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Which was the most significant Reform, 1830-1931, why?

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A2 History Which was the most significant Reform, 1830-1931, why? During the period 1830-1931 many reforms were passed resulting in a more democratic Britain, although each were passed for various reasons, each helped in extending the vote (which once was only possessed by the upper class). For a democracy in Britain, there had to be universal suffrage, where every man and women have the right to vote regardless of class. Also a secret ballot must be in place to prevent corruption. Equal sizes of constitutions need to be enforced, with regular elections and elected members of government. In a democracy, the voters must have civil rights, such as freedom of speech and the right to stand in elections. The reforms passed during this century helped progress Britain into a democratic state, such reforms include: The "Great Reform Act" of 1832; The "Second Reform Act" of 1867; "The Third Reform Act" of 1884; "The Representation of the peoples Act" of 1918 and the "Equal Franchise Act" of 1928 along with many others between this period. Each reform singled out was significant, but which really pushed Britain in the direction of democracy? The first reform act in 1832 abolished the pocket/rotten borough, which had formed unrepresentative constituencies. It also redistributed seats on a more impartial basis in the counties, and formed some new boroughs. ...read more.


The increase in size of the electorate brought about by the Second Reform Act was huge in comparison to the first, with most of this increase being concentrated in the boroughs. What was even more significant was the fact that the majority of voters in many of these boroughs were working class voters. However, the limited redistribution of seats still left London and the north underrepresented in parliament, with an imbalance which allowed the rural south and west to be overrepresented in the terms of size of population. The franchise in the countries was still based on property ownership and was still very restrictive, even in the boroughs the householder franchise bared many restrictions. Although many historians saw this act as doing nothing for democracy except creating a distant point on the horizon, I believe it somewhat progressed the stairway to democracy. The Third Parliamentary Reform Act consisted of two pieces of legislation which came together. The first of these was the Franchise Act of 1884. In this act the Franchise was extended to all male householders. This increased the size of the Franchise from 3.1 million to 5.7 million. However, this does not mean that all that all male householders got the vote as not all males owned homes. The second part of the act was the Retribution of Seats Act of 1885. ...read more.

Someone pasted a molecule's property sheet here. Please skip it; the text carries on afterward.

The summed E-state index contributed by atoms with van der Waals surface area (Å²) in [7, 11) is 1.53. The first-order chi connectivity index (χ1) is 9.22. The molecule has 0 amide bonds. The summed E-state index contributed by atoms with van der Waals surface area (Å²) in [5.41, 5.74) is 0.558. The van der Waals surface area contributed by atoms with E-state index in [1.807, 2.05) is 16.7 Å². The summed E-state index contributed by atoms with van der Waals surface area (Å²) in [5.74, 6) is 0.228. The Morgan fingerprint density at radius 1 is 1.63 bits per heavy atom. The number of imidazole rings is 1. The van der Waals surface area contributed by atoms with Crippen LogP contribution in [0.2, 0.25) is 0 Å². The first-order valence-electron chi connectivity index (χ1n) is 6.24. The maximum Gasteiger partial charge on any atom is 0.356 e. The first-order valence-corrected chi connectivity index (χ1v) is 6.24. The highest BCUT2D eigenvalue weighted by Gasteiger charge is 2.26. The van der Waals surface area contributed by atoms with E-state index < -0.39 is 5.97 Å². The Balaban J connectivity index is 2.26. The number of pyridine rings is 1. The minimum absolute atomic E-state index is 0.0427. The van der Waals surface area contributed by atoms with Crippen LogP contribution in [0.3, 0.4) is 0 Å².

Men over the age of twenty-one with a six month residency were also included. However, there has been much debated among historian whether the Women's Movement or the part that women played during the First World War directly resulted in women being given the vote in 1918. The act thereby opened up career opportunities for women in professions such as the legal system or politics. But evidence would suggest that Britain did not become a proper democracy until 1928 when the (Equal Franchise Act) second Representation of the People Act extended the franchise to both men and women over the age of twenty-one, which extended the franchise to 97% of the British population. By 1928 Britain had to all of the necessary steps to be classed as a true democracy which radically changed Britain's political identity in the process Although the later acts helped to truly create a democratic Britain, I believe it was the earlier acts which pushed Britain up the stairway of democracy, with the first steps being the hardest to take. In particular the First Reform Act really questioned the state of the political system and started to remove the land elite from total domination. Once in place it was bound further acts would pursue to pass until Britain was truly a democratic state. Therefore I believe the most significant act was The First "Great" Reform Act. 6th January 2004 ...read more.

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